This! So much this! But it not only affects remote workers within the US, it also affects international remote workers.
I live in Mexico City, where developer salaries are really low. It is the worst when a company wants to hire a remote worker from here, and offers only to pay based on cost of living, or local market rates.
I know of a lot of developers from Mexico that work remotely for US or European companies that do pay well (I'm lucky enough to be in that group), but there are also a lot of companies that get away with paying very little, just because it is a higher salary than what they would get in the local market.
For reference, a Ruby on Rails developer would get between $800, and $2000 per month depending on experience, and the company. Foreign companies could get away with paying just a bit above that.
But when you hear a developer in the US, with very similar education, experience, and skills makes 4 or even 6 times that amount, and the cost of living is only 1.5 times higher, you immediately feel undervalued.
I understand the need to adjust salary a bit to local market, but getting greedy and wanting to exploit a market that is still very undervalued, is just wrong.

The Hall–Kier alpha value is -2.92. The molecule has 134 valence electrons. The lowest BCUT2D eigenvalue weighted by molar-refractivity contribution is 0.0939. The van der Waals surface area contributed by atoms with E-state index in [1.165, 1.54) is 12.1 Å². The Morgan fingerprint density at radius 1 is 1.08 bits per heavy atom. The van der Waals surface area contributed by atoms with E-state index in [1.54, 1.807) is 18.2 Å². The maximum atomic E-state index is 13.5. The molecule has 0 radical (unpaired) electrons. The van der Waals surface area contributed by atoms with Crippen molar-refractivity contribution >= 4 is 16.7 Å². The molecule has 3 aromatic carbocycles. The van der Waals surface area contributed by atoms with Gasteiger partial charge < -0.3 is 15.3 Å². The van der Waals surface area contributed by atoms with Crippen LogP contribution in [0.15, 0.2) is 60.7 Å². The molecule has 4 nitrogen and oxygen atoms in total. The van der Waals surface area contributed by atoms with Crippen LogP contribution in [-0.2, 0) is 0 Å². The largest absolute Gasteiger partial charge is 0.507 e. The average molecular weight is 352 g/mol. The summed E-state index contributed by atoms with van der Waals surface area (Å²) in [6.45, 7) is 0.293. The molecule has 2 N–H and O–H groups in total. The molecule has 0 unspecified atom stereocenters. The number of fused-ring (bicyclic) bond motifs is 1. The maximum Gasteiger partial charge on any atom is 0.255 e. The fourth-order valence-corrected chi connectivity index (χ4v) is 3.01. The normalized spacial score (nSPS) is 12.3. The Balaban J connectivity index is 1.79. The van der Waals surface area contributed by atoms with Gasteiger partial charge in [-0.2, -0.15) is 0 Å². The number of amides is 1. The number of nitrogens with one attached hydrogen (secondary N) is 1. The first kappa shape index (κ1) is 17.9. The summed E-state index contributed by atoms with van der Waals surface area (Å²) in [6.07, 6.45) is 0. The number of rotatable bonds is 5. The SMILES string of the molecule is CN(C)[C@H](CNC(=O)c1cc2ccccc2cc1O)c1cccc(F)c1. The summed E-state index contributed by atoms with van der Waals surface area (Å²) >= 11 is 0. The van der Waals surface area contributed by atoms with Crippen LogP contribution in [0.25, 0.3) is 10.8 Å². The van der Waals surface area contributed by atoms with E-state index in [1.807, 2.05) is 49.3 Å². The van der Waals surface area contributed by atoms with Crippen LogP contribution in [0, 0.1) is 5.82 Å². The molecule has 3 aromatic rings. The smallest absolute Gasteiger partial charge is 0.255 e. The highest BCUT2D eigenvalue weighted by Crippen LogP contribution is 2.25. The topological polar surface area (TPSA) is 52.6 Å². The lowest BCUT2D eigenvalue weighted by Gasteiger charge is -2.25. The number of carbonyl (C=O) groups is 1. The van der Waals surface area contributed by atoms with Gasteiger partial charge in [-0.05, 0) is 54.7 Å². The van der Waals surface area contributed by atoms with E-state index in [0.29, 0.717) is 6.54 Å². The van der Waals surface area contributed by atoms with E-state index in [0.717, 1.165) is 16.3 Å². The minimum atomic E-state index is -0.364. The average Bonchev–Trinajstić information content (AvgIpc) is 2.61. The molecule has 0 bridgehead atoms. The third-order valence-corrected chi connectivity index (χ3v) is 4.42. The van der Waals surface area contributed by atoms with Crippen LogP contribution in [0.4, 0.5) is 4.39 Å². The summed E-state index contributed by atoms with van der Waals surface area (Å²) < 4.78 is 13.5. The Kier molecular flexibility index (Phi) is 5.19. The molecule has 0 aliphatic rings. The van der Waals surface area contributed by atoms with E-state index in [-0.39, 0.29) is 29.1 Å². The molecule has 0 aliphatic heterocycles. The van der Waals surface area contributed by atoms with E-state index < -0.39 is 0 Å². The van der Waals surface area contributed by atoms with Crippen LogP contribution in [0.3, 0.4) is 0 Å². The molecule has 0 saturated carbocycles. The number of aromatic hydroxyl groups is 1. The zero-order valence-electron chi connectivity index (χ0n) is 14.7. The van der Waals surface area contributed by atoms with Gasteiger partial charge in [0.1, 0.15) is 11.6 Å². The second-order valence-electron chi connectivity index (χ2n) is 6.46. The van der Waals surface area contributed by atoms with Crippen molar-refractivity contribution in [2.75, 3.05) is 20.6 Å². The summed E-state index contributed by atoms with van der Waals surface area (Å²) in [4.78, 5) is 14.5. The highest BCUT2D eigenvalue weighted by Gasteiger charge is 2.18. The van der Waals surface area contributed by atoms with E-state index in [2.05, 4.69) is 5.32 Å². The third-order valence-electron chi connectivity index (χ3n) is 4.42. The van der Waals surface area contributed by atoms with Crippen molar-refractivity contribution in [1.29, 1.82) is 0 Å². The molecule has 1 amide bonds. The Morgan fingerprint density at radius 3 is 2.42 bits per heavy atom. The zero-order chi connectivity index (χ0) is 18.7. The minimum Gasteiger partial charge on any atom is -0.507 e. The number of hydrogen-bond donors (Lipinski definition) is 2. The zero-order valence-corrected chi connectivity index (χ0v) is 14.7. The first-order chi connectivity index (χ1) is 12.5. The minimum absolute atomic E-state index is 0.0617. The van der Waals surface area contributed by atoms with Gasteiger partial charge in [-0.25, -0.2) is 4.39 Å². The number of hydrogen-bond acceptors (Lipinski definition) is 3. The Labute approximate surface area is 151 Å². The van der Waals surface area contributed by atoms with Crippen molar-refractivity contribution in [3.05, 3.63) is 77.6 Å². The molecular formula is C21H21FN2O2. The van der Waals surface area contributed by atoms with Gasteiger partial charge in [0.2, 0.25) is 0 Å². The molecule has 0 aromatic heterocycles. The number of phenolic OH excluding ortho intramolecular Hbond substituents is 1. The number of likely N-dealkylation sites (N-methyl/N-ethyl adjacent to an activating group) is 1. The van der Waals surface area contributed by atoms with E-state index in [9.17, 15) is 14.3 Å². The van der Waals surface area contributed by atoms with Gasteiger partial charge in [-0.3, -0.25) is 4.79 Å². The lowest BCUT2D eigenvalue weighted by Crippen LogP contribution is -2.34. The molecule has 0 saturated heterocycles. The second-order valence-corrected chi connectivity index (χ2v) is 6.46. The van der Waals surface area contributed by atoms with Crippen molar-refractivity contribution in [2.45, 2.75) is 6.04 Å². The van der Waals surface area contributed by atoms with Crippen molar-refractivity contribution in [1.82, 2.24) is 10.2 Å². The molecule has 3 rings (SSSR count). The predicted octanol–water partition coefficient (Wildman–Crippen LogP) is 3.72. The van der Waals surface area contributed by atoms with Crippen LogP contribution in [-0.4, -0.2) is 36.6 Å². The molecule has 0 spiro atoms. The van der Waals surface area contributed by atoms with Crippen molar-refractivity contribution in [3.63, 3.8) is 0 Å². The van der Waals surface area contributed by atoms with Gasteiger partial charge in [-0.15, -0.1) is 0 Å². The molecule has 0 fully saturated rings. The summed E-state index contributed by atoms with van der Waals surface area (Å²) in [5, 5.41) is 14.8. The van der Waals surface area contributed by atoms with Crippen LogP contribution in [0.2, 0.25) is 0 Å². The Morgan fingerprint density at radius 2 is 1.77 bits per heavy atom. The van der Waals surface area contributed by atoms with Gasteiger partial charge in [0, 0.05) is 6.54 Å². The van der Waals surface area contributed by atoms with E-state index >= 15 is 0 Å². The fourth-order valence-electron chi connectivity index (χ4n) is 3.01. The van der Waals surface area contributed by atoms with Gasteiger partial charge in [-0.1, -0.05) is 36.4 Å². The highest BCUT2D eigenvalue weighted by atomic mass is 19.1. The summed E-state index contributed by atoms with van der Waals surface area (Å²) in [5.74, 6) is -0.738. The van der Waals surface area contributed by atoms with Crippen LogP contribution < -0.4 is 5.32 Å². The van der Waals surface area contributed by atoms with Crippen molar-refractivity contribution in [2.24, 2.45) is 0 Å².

I am glad that there are companies like Basecamp that pay all their remote workers based on Bay Area salaries (even the international ones). They set an amazing example.
And others like Buffer have a publicly accessible salary calculator, so you can see how your potential salary could look like. They still apply reductions based on where you live, but these reductions are not that high (it could be better, though).
My point is, if you are an international remote worker, know what your work is worth and fight for the salary you deserve.
I think the cost of living in Bay Area or worst in San Francisco is not just 1.5 time the one of mexico. Education is very expensive as well as real estate. If you come working alone with 2 childs and sell you home in mexico for one in SF, you'll see it isn't just 1.5 time more.
Oh, I was never talking about SF, when I mentioned the 1.5 times increase in cost of living. I was talking about Smalltown, USA. @sam_ferree
mentions Iowa, as an example. I'm doing the same.
Salaries in the Bay Area are crazy high, because cost of living is also crazy high. That was never in question.
I know that feel. And your are lucky for working in a foreign company. I live in Yucatan, and the average salary here is not more than 600 usd / month. I luckyly work remote too, but for a local agency in Mexico City.
Feeling your pain over here. Last year I worked for three months with an European startup, they paid me around 300 euros per month. It was a Java project, involving Spring, microservices and the whole shebang. 300 euros it's a lot of money in my country but they won't get an European or American developer to get out of bed for that amount. I knew it, they knew it, I needed the money, end of story.
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